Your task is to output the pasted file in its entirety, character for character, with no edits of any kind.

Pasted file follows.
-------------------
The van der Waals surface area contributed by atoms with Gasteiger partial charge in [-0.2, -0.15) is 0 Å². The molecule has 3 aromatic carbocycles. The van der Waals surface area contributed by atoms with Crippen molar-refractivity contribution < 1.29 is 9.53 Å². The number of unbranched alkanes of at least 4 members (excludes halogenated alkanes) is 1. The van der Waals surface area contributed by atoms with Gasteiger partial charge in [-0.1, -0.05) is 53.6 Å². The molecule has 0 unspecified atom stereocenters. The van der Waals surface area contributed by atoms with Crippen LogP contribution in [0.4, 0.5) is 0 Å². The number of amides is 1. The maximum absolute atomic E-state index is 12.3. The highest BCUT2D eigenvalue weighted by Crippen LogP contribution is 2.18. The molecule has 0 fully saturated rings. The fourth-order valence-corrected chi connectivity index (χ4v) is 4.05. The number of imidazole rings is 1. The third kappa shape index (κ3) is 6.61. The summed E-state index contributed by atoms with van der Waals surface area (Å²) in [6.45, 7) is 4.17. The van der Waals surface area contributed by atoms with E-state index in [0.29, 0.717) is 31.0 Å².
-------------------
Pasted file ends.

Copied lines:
The van der Waals surface area contributed by atoms with Gasteiger partial charge in [-0.2, -0.15) is 0 Å². The molecule has 3 aromatic carbocycles. The van der Waals surface area contributed by atoms with Crippen molar-refractivity contribution < 1.29 is 9.53 Å². The number of unbranched alkanes of at least 4 members (excludes halogenated alkanes) is 1. The van der Waals surface area contributed by atoms with Gasteiger partial charge in [-0.1, -0.05) is 53.6 Å². The molecule has 0 unspecified atom stereocenters. The van der Waals surface area contributed by atoms with Crippen LogP contribution in [0.4, 0.5) is 0 Å². The number of amides is 1. The maximum absolute atomic E-state index is 12.3. The highest BCUT2D eigenvalue weighted by Crippen LogP contribution is 2.18. The molecule has 0 fully saturated rings. The fourth-order valence-corrected chi connectivity index (χ4v) is 4.05. The number of imidazole rings is 1. The third kappa shape index (κ3) is 6.61. The summed E-state index contributed by atoms with van der Waals surface area (Å²) in [6.45, 7) is 4.17. The van der Waals surface area contributed by atoms with E-state index in [0.29, 0.717) is 31.0 Å².